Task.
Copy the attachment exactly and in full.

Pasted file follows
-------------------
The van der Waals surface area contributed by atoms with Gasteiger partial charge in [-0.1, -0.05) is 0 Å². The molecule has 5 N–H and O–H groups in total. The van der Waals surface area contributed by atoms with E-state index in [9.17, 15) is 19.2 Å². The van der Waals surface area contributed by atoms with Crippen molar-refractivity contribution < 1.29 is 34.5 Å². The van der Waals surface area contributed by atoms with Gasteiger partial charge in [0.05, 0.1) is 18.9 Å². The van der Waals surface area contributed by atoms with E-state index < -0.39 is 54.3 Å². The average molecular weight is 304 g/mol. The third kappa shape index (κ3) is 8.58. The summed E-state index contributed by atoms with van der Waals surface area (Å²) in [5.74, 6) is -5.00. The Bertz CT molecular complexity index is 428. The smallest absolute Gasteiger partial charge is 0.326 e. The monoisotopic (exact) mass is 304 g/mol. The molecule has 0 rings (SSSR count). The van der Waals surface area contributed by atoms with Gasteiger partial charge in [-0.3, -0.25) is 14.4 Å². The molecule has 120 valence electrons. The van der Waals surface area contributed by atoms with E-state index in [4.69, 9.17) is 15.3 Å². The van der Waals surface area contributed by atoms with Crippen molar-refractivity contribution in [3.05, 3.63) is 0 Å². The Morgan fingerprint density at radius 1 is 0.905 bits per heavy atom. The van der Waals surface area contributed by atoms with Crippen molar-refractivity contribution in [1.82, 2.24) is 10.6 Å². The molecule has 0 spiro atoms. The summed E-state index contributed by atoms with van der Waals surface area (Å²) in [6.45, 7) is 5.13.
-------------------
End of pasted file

The van der Waals surface area contributed by atoms with Gasteiger partial charge in [-0.1, -0.05) is 0 Å². The molecule has 5 N–H and O–H groups in total. The van der Waals surface area contributed by atoms with E-state index in [9.17, 15) is 19.2 Å². The van der Waals surface area contributed by atoms with Crippen molar-refractivity contribution < 1.29 is 34.5 Å². The van der Waals surface area contributed by atoms with Gasteiger partial charge in [0.05, 0.1) is 18.9 Å². The van der Waals surface area contributed by atoms with E-state index < -0.39 is 54.3 Å². The average molecular weight is 304 g/mol. The third kappa shape index (κ3) is 8.58. The summed E-state index contributed by atoms with van der Waals surface area (Å²) in [5.74, 6) is -5.00. The Bertz CT molecular complexity index is 428. The smallest absolute Gasteiger partial charge is 0.326 e. The monoisotopic (exact) mass is 304 g/mol. The molecule has 0 rings (SSSR count). The van der Waals surface area contributed by atoms with Gasteiger partial charge in [-0.3, -0.25) is 14.4 Å². The molecule has 120 valence electrons. The van der Waals surface area contributed by atoms with E-state index in [4.69, 9.17) is 15.3 Å². The van der Waals surface area contributed by atoms with Crippen molar-refractivity contribution in [3.05, 3.63) is 0 Å². The Morgan fingerprint density at radius 1 is 0.905 bits per heavy atom. The van der Waals surface area contributed by atoms with Crippen molar-refractivity contribution in [1.82, 2.24) is 10.6 Å². The molecule has 0 spiro atoms. The summed E-state index contributed by atoms with van der Waals surface area (Å²) in [6.45, 7) is 5.13.